In casu, the appellant was well known to the complainant as they had been resident at the same house for about three months prior to the commission of the offence. On the night in question the complainant saw the appellant firstly at 6.00pm and later at around 8.00pm. On both occasions he spoke to her. Although it was evening and therefore dark outside the room in which she was when she saw the appellant was lit. The appellant was not at a distance far from where she was; he was at close range. The appellant spent the night in the complainant’s room, leaving only at 4.00am. The appellant had learnt earlier that the complainant’s mother was away. In addition, the complainant who hitherto always used to sleep in the same bedroom with his sister, on this day was in the same bedroom with her two seven year old brothers in their parents’ bedroom. The appellant accepted that the complainant knew him and would thus not fail to identify him. He suggested that the allegations against him were fabricated by the complainant’s mother as there was bad blood between him and her.

            In the first place, this allegation was not put to the complainant’s mother when she was in the witness box. In addition the complainant’s mother fairly stated that she did not know who had raped the complainant and that it was only the complainant who could say who it was. Secondly, this was also said for the first time only in the appellant’s evidence after the close of the State case.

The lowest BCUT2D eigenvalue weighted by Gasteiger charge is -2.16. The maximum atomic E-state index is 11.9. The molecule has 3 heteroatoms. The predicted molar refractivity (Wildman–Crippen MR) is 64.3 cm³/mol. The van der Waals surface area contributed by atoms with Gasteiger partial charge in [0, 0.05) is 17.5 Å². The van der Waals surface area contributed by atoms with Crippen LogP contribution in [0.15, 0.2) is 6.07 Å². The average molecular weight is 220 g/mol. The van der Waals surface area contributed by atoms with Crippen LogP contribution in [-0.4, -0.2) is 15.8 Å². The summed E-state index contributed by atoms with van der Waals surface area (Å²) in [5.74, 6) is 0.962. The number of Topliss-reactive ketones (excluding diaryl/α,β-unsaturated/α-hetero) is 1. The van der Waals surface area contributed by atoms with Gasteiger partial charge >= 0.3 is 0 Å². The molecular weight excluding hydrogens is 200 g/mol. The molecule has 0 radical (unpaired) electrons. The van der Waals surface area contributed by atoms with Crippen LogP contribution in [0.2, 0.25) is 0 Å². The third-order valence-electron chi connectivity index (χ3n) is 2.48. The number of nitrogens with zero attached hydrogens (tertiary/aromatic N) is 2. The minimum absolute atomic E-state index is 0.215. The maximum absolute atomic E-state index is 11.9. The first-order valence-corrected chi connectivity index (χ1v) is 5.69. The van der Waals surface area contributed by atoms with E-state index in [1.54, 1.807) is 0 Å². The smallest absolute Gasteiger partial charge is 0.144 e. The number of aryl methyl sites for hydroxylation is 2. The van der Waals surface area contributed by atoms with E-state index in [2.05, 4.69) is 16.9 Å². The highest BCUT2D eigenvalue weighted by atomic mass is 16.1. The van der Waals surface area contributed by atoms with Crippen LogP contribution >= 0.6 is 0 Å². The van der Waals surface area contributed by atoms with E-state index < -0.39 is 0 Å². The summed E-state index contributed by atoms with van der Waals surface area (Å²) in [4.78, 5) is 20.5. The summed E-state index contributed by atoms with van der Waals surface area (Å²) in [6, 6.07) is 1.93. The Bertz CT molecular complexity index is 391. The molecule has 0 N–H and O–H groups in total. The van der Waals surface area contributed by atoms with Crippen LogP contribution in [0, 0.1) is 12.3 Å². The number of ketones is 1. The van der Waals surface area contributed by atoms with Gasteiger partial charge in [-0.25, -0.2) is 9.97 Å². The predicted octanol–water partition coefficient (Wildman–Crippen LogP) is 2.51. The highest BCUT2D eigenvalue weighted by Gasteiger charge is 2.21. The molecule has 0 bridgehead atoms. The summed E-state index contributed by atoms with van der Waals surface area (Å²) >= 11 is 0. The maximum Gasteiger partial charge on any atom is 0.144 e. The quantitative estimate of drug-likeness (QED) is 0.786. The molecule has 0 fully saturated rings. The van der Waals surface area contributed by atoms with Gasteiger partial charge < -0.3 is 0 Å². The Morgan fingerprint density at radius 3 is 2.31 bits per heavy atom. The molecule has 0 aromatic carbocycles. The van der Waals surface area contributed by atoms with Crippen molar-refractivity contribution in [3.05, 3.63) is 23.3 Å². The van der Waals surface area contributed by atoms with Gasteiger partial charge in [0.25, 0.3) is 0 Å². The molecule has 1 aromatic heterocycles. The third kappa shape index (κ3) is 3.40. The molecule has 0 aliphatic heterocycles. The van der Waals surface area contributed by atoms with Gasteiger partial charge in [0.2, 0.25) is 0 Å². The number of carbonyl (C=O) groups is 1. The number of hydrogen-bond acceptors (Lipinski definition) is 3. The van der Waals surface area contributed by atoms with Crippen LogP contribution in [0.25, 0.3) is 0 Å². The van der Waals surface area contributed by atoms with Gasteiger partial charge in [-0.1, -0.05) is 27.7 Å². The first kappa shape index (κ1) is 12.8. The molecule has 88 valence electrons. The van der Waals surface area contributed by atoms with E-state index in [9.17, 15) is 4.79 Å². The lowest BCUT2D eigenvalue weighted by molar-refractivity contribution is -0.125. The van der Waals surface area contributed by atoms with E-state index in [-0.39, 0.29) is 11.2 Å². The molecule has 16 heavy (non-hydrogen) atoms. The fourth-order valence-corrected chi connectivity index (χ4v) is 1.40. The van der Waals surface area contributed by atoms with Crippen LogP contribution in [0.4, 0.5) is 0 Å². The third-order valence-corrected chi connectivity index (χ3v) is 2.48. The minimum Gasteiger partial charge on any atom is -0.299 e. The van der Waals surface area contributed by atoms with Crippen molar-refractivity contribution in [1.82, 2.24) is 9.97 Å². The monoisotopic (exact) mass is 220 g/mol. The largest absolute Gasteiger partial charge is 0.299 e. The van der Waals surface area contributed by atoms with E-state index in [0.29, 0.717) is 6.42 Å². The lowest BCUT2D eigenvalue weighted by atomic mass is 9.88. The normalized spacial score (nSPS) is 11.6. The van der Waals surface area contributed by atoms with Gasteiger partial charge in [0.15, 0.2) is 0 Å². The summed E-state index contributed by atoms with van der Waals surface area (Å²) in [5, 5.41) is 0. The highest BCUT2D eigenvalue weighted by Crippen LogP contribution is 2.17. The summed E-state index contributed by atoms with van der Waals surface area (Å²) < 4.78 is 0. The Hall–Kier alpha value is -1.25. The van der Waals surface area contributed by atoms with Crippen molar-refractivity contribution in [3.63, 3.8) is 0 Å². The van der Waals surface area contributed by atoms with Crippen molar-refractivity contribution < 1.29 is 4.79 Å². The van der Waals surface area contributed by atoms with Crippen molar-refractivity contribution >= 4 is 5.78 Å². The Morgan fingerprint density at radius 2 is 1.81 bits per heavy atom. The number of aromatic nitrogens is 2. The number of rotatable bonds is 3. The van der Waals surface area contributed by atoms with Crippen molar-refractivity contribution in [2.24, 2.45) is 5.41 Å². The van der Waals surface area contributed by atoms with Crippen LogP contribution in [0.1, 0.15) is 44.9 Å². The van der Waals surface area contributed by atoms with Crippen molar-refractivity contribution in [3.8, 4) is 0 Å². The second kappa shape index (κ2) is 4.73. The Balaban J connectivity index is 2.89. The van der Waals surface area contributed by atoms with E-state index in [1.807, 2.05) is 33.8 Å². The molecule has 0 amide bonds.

On a consideration of such of the factors as are applicable in this case to test the reliability of the complainant’s identification of the appellant, it appears that for the reasons discussed above, the evidence by and on behalf of the appellant is so highly improbable as to be unworthy of belief.

            Regarding the attack that it is not clear as to who the complainant eventually opened up to between her grandparents, the trial magistrate’s comment that in the circumstances of this case, that aspect is irrelevant and misplaced finds support on a perusal of the evidence on record. It is clear therefrom that it was only when the grandmother examined the complainant that the grandfather was not also present. After the examination both grandparents were present during their talk with the complainant and particularly when she opened up about the rape. There is no inconsistency to talk about on this part of the State’s evidence; contrary to what the appellant’s legal practitioner sought to urge the court to find.

            The appellant’s contention that there is also inconsistency in the State case by reason of the fact that no specimens were taken from him to try and connect him with any infection that the complainant may have contracted is not based on any evidence on record. There is no evidence that the complainant contracted any infection and therefore this contention, as eventually and properly conceded by the appellant’s legal practitioner, makes no sense on the facts of this case.

            In casu, it is of significance that the offence came to light a couple of days after its commission. The complainant, 11 years old at the time of the offence, said that the appellant threatened her with a knife hence her failure and or reluctance to report the offence to her mother and initially to her grandparents as well. It is also significant to note that it came to light as a result of the complainant’s mother’s observation of the manner of the complainant’s walk or gait after her return from the funeral. The medical examination confirmed the sexual abuse; the complainant had been raped.